Grindstone, an accelerator situated in Cape Town, recently announced the 25 companies that will participate in its year-long program that aids high-growth technology-based startup businesses that are motivated by innovation to become more sustainable, ready to exit, and investable.
The program gives newly established businesses access to various resources, including cash, networks, market, and knowledge. It consists of two groups, one in Cape Town and the other in Johannesburg.
Knife Capital, a venture capital investment company, and Thinkroom Consulting, which develops small and medium-sized businesses across Africa, share ownership of Grindstone. Andrea Bohmert, Catherine Young, and Keet Van Zyl lead it, who are working together as partners, and Will Green is in charge of running the program.
The South African Small and Medium Enterprise Fund is also contributing to the program and working together as partners, and Will Green is in charge of running the program. The South African Small and Medium Enterprise Fund also contributes to the program.
In his remarks regarding the launch of the accelerator, Ketso Gordhan, the Chief Executive Officer of the South African Small and Medium Enterprise Fund, noted that the structured grindstone method for helping startups grow has been shown to work over and over again with the most recent graduating class generating an average of 88 percent more income and producing 52 additional employment over nine months.
The South African Small and Medium Enterprise Fund (SA SME Fund) is continuing its strong support of this initiative as it strives to play a vital role in the expansion of the startup ecosystem and, ultimately, the economy as a whole 64% of the enterprises in the 2022/23 cohort are held by black people, while women own 36%.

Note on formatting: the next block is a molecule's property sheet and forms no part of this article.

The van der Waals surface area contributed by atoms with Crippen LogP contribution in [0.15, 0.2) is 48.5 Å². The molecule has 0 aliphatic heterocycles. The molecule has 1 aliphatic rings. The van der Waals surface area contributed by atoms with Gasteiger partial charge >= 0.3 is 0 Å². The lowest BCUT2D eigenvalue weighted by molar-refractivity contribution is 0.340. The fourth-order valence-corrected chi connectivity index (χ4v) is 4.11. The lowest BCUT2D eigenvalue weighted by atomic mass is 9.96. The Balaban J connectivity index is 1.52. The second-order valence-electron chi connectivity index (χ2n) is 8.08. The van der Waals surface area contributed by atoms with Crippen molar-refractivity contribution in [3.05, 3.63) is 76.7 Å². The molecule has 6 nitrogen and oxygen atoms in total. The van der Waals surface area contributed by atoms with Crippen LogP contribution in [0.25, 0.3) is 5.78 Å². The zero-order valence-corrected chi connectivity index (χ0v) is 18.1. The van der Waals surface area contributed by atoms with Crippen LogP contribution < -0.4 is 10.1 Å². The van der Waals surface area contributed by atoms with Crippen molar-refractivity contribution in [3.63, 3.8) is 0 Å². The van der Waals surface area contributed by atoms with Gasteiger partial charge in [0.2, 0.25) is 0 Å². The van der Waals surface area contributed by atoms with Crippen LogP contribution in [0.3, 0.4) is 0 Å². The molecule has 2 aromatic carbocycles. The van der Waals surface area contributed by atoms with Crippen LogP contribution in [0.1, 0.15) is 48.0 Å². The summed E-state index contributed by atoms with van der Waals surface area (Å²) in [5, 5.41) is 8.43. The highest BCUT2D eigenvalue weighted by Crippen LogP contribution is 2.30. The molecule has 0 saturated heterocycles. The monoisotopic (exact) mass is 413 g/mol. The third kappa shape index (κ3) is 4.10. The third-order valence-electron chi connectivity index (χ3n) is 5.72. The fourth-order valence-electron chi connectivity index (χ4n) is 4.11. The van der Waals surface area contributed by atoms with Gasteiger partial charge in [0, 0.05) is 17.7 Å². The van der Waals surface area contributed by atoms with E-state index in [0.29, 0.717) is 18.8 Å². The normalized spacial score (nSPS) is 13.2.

The number of full-time workers varies anywhere from two to thirteen. Health technology, artificial intelligence, education technology, financial technology, legal technology, mobility technology, media technology, and insurance technology are some industries in which the startup operates.
As part of the initiative, each of the 25 selected companies has consented to make a non-refundable investment of R38,000 (about $2300) in Grindstone’s GS Ventures, a post-seed fund that is headed by women and invests in early-stage firms that are innovation-driven
In his remarks concerning the program, director Will Green spoke about the concerted effort required to assist the entrepreneurs who had founded the companies chosen to grow their businesses. This announcement [of the chosen companies] is a celebration of the work of many people who have helped these entrepreneurs at some point in their journey. Since many of these companies first started, I’ve had the pleasure of working closely with their creators, and that relationship will not end anytime soon. With the addition of this group, the total number of businesses that we have directly aided rises to 115. It is also our biggest with several 25 companies, 14 of which are based in Gauteng, 10 of which are found in the Western Cape, and 1 of which is based in Kwazulu-Natal,” he continued.
According to information provided by Tracxn, South Africa is home to around 76 operational incubators and accelerators. Accelerators such as Grindstone are a welcome development for a nation with a digital ecosystem that is expanding quickly since they assist entrepreneurs in developing their ideas into realistic and scalable businesses.
This notion was eloquently summed up by Nnamdi Oranye, an expert on the technological ecosystem, in a comment he made to Africa. Accelerators are playing an increasingly important role on the African continent by giving entrepreneurs a haven in which they may learn quickly, find product market fit, and build their businesses. We are beginning to notice echoes of a correlation between scale-up investment and attendance at an accelerator based on the data that we have collected. This is very encouraging news for the ecological system of Africa.”